Established in 2010 by the Nigerian Oil and Gas Industry Content Development (NOGICD) Act, the NCDMB is to make procedures that will guide, monitor, coordinate, and implement the provisions of the NOGICD Act, signed into law on April 22, 2010, by then-President Goodluck Jonathan, giving birth to the NCDMB.
As a vibrant local player in a dynamic global industry, Lee Engineering has stepped up to the plate by acquiring marginal fields. By the time the company starts production, it will not need to import many resources into the country because it will use equipment manufactured in its fabrication plant, which is cost-effective. Ikpea will bring to bear his 14 years’ experience in the construction industry.
His leading indigenous EPCOM (Engineering, Procurement, Construction, Operation, and Maintenance) company, the Lee Engineering and Construction Company, has achieved several milestones and received numerous commendations, awards, and certificates from local and international organisations.
Ikpea also talks about the potential strides of Nigeria in the gas industry amid a challenging environment that pervades Europe as Russia continues its violent aggression against Ukraine.
“Nigeria is exploring several opportunities in the gas sector. Nigeria and Morocco recently signed an agreement on a gas pipeline project linking Nigeria to Morocco, which will also supply West Africa and Europe,” says Ikpea. “This 6,000-km project will cross 13 African countries along the Atlantic coast. From there, it will reach other parts of the world. That’s a huge step. In addition, other projects are going on in the country, including that of the NLNG.”
Notwithstanding that, he understands the country requires a huge financial outlay to fully develop the oil and gas sector and disclosed that the federal government and the NNPC are committed to exploring the gas potential.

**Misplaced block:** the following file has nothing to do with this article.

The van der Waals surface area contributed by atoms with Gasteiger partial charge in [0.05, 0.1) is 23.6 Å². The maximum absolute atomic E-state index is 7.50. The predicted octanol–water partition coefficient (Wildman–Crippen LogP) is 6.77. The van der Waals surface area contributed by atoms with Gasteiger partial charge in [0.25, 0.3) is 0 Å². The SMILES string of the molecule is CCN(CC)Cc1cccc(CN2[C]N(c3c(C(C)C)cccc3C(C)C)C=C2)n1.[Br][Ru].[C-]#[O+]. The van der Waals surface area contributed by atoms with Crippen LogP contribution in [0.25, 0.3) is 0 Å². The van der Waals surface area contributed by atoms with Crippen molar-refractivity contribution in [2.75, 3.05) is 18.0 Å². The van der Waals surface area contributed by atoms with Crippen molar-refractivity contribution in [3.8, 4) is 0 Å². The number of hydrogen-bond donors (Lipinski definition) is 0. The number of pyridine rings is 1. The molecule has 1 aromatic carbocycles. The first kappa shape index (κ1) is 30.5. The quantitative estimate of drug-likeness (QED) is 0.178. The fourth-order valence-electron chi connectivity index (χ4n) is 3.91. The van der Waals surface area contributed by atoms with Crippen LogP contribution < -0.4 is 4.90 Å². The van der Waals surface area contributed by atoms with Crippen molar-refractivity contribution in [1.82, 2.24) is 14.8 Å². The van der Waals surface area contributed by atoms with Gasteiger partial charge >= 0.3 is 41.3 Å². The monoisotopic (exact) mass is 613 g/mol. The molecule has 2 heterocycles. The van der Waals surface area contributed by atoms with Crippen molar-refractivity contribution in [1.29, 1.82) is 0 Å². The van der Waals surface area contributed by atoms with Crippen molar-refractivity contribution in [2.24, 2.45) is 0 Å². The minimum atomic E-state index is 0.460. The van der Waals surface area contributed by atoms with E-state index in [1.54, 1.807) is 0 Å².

“There are other gas projects about to take off. This is the time for gas; it’s the gas revolution,” Ikpea declares. “The federal government is very serious about it; the NNPC is serious about it too. Nigeria is in the gas revolution. Nigeria has started, and the NNPC has started.”
The oil and gas sector is one of the most critical sectors in the country’s economy, accounting for more than 90 per cent of its exports and 80 per cent of the federal government’s revenue. It is the ninth-largest global gas reserves with over 200 Tcf. As of 2019, Nigeria had Africa’s largest oil and gas reserves, with around 37 billion barrels of oil and 5.4 trillion cubic meters (bcm) of gas. With a production of 2.11 million barrels per day in 2019 (approximately 25 per cent of the total output in Africa), Nigeria continues to dominate Africa’s oil production.
The Lee Engineering firm, founded in 1991, has become a conglomerate dealing in retail, tourism, aviation, and manufacturing, including exploration and production. It has a fabrication workshop measuring 2,515sqm, complete with blasting/painting bays and state-of-the-art equipment. The company, Lee Engineering Group and Allied Companies Limited (including Lee Engineering, Tribet Ltd [travels and tours], Tribet Aviation, Tribet Purified Waters,